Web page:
Frustration (continued)

It's been a frustrating couple of days. To recap, I want to convert our material from PowerPoint to HTML5 to make it easier for people to fork and merge, to make things easier to re-style, because it's an open format, and so on. David Seifried has welded an HTML5 audio player to Caleb Troughton's deck.js to create a display tool, which I'm very pleased with, but the content is killing me. Seriously. Here are three slides taken from our first episode on the Unix shell:

How can I translate those into HTML? The shell session transcripts are straightforward enough—a <pre> here, a <span> there—but what about the explanatory comment in blue in the third slide? Or the filesystem diagram in the second? Or the stuff (I can't think of a better term) in the first? As I see it, the options are:

  1. Give up and do simple bullet-point text with the occasional inset image file, as we did with Version 3. On the upside, it would be easy to write. On the downside, it's second-rate educationally. Good instructors don't cover blackboards with bullet points: they stir diagrams and text together, because that's what's most effective.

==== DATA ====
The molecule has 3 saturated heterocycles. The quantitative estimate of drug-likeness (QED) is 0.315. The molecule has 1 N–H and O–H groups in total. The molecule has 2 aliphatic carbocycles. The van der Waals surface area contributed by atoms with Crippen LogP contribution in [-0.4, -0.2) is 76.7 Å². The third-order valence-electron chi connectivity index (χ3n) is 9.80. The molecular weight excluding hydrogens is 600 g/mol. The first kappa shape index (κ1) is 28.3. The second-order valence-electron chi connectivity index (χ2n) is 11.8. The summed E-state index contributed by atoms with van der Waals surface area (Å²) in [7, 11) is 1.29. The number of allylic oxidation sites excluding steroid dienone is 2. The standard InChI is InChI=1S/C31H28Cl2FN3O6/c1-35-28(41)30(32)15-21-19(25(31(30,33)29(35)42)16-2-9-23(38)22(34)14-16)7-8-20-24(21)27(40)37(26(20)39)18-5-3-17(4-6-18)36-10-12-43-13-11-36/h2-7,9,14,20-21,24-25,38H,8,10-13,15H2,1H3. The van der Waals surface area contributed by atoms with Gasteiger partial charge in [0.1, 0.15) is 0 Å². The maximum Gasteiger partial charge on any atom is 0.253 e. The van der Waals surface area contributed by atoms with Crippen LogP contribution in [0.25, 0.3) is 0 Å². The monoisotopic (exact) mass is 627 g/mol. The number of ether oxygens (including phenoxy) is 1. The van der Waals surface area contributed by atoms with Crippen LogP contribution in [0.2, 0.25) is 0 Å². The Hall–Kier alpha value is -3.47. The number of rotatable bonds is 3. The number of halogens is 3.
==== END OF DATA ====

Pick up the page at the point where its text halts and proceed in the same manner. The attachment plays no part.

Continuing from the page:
2. Create one SVG (or HTML5 canvas element) per slide. The upside is free-form positioning; the downside is that both are painful to work with, which discourages creativity and collaboration.

What I mean by "painful to work with" is that a lot of careful manual editing would be needed to do things like add elements incrementally in sync with a transcript. The result would also be largely unintelligible to search engines, and good luck copying and pasting it.

Back to the drawing board...

In the wake of posts about Shopify's support for white nationalists and DataCamp's attempts to cover up sexual harassment
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